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Nurses Have Myriad Educational Options

Monday April 12, 2010
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Perusing the alphabet soup of acronyms following the names of a cohort of RNs is an easy way to view a vast number of advanced educational options for nurses. Deciding which of those numerous degrees to pursue requires some career trajectory analysis.

Experts emphasize that there is no inherently “right” or “wrong” educational path for an RN. The key is to find one that fits your needs and allows you to reach your career goals.

Don’t put off your decision too long, advises Fay Raines, RN, PhD, president of the American Association of Colleges of Nursing and dean of the college of nursing at the University of Alabama in Huntsville. “If the purpose of advanced education is to prepare you to practice better,” she explains, “then the quicker one gets there, the quicker one gets to one’s career goal.”

Setting a Course
Raines asks prospective students a series of questions to help them clarify their career goals: What are the parts of nursing that you like? What parts don’t you like? What types of settings do you like? Do you want hands-on patient care, or a more administrative or educational role? Where would you like your career to be in 10 years?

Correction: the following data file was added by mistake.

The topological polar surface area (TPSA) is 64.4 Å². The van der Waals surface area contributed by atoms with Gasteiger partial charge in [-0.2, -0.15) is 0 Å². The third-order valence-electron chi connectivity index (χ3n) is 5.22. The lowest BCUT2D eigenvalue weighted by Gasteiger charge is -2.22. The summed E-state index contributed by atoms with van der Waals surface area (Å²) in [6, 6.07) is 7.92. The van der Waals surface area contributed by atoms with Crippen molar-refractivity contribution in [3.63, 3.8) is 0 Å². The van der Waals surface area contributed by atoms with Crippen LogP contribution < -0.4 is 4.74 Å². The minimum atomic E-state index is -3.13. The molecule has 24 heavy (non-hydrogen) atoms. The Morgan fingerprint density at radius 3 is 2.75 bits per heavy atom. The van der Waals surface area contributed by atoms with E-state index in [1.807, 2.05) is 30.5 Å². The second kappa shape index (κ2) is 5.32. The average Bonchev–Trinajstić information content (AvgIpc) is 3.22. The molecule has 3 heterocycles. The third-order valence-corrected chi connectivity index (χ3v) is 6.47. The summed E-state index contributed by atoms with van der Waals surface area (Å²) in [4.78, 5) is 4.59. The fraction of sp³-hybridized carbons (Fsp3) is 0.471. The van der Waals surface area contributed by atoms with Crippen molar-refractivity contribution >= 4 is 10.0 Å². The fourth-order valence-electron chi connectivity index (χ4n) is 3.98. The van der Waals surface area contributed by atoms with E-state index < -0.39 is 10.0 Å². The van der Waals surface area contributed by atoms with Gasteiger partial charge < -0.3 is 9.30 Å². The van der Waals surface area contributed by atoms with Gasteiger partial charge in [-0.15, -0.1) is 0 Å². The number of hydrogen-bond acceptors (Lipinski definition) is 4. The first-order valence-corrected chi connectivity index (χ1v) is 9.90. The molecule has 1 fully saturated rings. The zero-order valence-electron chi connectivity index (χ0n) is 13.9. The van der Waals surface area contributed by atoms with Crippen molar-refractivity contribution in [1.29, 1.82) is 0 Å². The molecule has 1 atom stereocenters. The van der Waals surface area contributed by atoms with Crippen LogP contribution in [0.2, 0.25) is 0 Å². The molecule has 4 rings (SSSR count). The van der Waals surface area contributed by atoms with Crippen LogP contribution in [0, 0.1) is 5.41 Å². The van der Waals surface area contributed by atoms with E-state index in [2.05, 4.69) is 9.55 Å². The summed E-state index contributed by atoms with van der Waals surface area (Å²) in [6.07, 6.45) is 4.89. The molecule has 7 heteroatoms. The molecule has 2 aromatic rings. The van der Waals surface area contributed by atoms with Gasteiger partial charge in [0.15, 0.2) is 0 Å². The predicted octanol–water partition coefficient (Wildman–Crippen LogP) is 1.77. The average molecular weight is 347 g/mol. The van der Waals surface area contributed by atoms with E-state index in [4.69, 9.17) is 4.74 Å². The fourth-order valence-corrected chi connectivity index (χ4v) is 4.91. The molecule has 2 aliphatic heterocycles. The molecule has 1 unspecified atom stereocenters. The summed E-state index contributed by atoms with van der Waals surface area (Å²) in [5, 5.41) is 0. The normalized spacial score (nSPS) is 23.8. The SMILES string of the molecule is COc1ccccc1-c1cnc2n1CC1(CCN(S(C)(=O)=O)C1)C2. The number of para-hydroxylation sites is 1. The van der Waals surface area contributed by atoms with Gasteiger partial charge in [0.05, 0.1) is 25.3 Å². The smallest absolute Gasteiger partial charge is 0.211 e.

Then research the programs in your area to see which match your interests and goals, she advises.

Patti R. Zuzelo, RN, EdD, ACNS-BC, ANP-BC, president of the National Association of Clinical Nurse Specialists as well as the DNP program director and CNS track director at La Salle University in Philadelphia, suggests a decision-tree of sorts.

Do you want advanced nursing practice or advanced practice nursing (APRN)? The advanced nursing practice route likely would take you through an MSN program with an emphasis in informatics, education or administration (among other options), with further education available through a nursing doctoral degree such as a PhD, DNS or DNSc.

The APRN route gives you four role options: nurse practitioner, clinical nurse specialist, nurse midwife or nurse anesthetist. Students can pursue any of these roles through a master’s program or a DNP. Nurses with an interest in midwifery or anesthesiology have a clear-cut path to take, getting a master’s or a DNP as a certified nurse midwife or a certified nurse anesthetist.

Students trying to decide between the CNS or NP roles should consider what role they want to play in patient care, Zuzelo says.